He runs a unique bicycle shop in Sweden – revives an odd 19th century trend

He runs a unique bicycle shop in Sweden - revives an odd 19th century trend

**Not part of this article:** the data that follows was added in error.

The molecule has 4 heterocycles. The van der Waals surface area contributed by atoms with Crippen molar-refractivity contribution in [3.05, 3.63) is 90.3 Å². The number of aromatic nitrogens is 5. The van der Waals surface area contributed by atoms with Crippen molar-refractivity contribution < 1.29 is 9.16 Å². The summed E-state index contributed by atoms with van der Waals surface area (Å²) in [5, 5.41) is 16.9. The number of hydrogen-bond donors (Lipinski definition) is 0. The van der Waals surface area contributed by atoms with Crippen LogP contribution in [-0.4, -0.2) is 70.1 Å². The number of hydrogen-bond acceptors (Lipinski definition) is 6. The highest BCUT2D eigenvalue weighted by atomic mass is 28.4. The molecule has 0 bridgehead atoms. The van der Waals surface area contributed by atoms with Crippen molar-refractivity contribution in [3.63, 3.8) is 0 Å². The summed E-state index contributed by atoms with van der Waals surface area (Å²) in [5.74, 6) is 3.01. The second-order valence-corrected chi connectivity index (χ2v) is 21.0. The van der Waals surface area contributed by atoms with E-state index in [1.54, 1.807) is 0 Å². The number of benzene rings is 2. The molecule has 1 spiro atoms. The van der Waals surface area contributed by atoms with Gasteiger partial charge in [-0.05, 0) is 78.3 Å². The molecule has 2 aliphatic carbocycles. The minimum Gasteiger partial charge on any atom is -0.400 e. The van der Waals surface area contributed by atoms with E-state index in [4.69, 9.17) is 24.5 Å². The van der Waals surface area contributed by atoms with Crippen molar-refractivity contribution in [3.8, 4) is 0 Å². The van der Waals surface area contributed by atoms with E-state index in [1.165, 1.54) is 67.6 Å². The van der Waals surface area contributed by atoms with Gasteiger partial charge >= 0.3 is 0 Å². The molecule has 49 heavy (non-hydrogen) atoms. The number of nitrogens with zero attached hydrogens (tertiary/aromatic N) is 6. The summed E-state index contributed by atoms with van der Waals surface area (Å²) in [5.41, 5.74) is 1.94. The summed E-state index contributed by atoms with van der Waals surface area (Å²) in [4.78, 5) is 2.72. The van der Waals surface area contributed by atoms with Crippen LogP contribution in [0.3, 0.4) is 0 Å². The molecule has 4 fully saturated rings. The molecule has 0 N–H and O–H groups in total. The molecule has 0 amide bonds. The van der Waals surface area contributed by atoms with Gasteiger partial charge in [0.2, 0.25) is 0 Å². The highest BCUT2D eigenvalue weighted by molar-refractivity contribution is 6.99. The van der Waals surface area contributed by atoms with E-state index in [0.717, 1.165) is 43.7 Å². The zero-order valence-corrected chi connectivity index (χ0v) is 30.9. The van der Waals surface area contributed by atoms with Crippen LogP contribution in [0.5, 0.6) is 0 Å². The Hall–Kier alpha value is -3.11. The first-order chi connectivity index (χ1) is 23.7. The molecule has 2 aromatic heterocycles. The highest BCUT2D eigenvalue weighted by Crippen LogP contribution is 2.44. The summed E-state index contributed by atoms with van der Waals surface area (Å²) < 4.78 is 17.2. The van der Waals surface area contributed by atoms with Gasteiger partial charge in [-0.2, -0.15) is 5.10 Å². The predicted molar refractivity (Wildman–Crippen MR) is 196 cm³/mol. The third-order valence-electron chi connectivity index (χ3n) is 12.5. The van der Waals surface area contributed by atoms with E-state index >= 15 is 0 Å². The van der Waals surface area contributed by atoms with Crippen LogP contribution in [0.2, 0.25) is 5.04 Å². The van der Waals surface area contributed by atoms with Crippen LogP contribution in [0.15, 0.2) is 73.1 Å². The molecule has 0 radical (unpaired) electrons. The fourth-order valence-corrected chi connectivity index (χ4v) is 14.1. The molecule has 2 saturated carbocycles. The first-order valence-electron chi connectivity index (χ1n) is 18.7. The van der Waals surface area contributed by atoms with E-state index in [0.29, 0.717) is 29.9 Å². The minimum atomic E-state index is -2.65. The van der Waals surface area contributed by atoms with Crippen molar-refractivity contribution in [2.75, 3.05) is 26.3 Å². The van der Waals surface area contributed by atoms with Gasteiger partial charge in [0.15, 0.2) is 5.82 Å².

This summer, Sweden's first competition for high-wheelers was organized in Skåne. Behind the event was Per-Olof Kippel, who is one of a few manufacturers in the world of this odd bicycle type that disappeared in the 19th century, but refuses to die out completely.